Published in Witt Law Group Blog


The law can be very complex—which is why civilians may not always fully understand the gravitas of what they’re being charged with. A Belfair man recently discovered this the hard way, after a crime he believed to be a misdemeanor was determined to, in fact, be a felony.


The Kitsap Sun reports that Jerome Mojeca Dunkle, 33, was caught prowling vehicles in Bremerton in December. Neighbors spied on him and even managed to restrain him until police arrived—at which point Dunkle informed officers that he believed he had only committed a misdemeanor.


From the Kitsap Sun:


The officer told Dunkle that because of his history he could face a felony charge.
"Dunkle advised I was wrong and stated it was a misdemeanor," the officer wrote.
However, it was Dunkle who was incorrect; due to a prior car prowling conviction, his car prowling was elevated to a felony, which ultimately landed him in jail for 45 months.


How Does a Misdemeanor Become a Felony?


The short answer is: It depends.


In criminal law, crimes are divided into misdemeanors, which are usually low-level crimes, and felonies, which are more serious. Each state and local government determines these distinctions differently, and the distinctions vary based on elements of the crime. In Washington, these distinctions and maximum sentences are outlined in RCW 9A.20.021. Depending on the nature of a crime, though, and who’s committing it, as well as other extenuating circumstances, courts have some flexibility in which category a crime falls under.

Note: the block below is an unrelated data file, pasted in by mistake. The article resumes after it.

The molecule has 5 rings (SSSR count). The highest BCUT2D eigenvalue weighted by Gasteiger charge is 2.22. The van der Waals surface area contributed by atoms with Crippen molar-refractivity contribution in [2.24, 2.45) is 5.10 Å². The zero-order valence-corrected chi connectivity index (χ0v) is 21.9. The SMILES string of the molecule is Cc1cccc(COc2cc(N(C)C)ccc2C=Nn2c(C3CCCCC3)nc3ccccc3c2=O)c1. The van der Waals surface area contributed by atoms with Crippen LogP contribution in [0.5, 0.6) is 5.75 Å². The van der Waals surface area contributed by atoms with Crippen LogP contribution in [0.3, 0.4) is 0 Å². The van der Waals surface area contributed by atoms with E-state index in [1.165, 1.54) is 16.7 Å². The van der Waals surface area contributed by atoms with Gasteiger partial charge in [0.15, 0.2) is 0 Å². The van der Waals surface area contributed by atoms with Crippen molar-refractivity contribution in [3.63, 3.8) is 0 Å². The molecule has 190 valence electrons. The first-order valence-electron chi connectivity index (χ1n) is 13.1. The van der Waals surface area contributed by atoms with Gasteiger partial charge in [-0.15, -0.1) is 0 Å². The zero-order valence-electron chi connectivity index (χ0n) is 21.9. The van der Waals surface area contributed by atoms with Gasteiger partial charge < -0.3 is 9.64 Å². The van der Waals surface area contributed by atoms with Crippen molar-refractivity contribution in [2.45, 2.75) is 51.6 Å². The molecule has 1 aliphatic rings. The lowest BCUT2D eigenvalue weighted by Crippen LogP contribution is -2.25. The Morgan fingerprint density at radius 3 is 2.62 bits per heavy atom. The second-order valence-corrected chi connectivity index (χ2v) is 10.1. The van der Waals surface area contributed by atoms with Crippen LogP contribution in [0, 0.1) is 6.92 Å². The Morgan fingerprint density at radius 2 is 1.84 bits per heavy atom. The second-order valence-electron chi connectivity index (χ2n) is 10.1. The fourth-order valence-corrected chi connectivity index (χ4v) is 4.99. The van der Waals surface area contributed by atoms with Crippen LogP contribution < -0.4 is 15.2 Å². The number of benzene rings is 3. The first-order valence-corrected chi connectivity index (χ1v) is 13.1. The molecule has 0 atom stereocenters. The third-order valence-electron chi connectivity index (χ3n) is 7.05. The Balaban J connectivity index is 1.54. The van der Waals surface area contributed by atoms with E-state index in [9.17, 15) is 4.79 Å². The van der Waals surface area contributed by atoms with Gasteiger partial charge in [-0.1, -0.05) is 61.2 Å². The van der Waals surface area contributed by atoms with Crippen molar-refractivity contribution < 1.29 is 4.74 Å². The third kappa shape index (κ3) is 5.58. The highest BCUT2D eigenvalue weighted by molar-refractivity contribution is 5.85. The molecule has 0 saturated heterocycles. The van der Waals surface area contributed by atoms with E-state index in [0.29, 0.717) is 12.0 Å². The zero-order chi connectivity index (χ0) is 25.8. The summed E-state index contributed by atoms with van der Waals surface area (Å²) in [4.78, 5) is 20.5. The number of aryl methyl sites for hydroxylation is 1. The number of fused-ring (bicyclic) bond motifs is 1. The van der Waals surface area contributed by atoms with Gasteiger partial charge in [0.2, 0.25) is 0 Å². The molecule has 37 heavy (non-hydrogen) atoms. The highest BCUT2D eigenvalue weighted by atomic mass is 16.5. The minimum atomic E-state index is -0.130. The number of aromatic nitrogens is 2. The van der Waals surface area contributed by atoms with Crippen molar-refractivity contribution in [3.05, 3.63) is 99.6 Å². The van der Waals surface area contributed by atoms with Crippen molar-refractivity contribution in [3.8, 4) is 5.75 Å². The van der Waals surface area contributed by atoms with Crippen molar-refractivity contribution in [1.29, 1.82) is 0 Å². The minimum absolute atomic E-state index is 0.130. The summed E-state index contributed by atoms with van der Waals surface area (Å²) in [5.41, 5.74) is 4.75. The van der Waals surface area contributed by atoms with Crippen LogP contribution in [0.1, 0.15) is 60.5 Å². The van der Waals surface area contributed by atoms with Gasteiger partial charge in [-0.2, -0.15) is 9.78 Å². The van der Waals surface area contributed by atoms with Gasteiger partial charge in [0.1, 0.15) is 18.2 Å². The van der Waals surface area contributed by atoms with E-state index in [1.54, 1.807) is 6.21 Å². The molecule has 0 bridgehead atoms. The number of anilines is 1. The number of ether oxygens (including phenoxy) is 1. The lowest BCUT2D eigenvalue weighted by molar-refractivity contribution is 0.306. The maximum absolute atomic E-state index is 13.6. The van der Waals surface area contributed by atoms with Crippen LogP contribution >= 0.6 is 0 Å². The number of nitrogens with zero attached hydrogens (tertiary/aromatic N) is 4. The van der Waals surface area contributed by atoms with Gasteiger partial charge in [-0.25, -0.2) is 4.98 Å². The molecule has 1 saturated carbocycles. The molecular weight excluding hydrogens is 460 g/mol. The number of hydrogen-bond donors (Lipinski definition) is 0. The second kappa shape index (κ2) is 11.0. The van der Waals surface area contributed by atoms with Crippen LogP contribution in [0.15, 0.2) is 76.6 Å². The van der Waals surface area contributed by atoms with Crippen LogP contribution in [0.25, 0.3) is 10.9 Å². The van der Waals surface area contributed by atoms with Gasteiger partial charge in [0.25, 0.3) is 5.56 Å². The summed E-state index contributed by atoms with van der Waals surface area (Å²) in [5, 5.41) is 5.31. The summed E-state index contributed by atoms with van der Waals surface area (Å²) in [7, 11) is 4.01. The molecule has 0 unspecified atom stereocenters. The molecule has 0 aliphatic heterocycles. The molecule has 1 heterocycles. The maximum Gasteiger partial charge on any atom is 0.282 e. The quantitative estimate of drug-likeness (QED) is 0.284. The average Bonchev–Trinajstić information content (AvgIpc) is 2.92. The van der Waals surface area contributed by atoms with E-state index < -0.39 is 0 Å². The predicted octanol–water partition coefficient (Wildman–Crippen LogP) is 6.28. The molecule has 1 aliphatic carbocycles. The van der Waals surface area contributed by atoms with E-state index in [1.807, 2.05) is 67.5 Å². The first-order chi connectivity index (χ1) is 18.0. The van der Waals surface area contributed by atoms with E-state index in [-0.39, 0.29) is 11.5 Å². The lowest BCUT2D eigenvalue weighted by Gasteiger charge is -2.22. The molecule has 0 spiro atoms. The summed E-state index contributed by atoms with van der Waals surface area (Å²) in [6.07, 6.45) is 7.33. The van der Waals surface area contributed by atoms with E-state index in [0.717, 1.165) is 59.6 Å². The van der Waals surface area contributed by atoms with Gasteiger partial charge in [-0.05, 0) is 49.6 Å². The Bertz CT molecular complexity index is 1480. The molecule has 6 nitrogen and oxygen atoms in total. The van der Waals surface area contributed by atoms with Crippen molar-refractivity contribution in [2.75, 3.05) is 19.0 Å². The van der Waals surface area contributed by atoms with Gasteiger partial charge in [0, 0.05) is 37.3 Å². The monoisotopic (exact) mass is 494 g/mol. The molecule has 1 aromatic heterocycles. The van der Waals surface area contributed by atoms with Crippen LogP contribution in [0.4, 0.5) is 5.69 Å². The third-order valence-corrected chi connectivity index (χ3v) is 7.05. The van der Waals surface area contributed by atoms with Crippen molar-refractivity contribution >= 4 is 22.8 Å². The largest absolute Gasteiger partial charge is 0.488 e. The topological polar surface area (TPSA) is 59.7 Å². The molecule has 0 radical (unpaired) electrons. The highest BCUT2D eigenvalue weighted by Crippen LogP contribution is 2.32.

For example, drug paraphernalia, when found alone and in the hands of someone who’s never been convicted of a drug-related crime before, is a misdemeanor. Possession of drugs in addition to the paraphernalia, visible intoxication while driving, or the intent to distribute it, could elevate the charge.


What Can I Do If I’m Arrested?


When drugs or alcohol are involved, courts can be quite a bit more lenient with individuals who are compliant with the law and who seek treatment or counseling—which means it is possible to have a charge decreased.
But before you even get to that step, the best course of action is to exercise your right to remain silent.


Even if you’re fairly sure about the law of the land, or you don’t think what you did was that serious, it’s critical that you allow legal professionals to help guide you through the process.


Regardless of the nature of your crime—or your previous experiences with law enforcement—if you have questions about criminal defense in Washington State, contact the Witt Law Group. We have offices in Gig Harbor and Bremerton and we practice DUI defense, criminal defense, and personal injury in Kitsap, Pierce and Jefferson Counties. Call one of our offices or CLICK HERE to fill out our online contact form.

Published in Witt Law Group Blog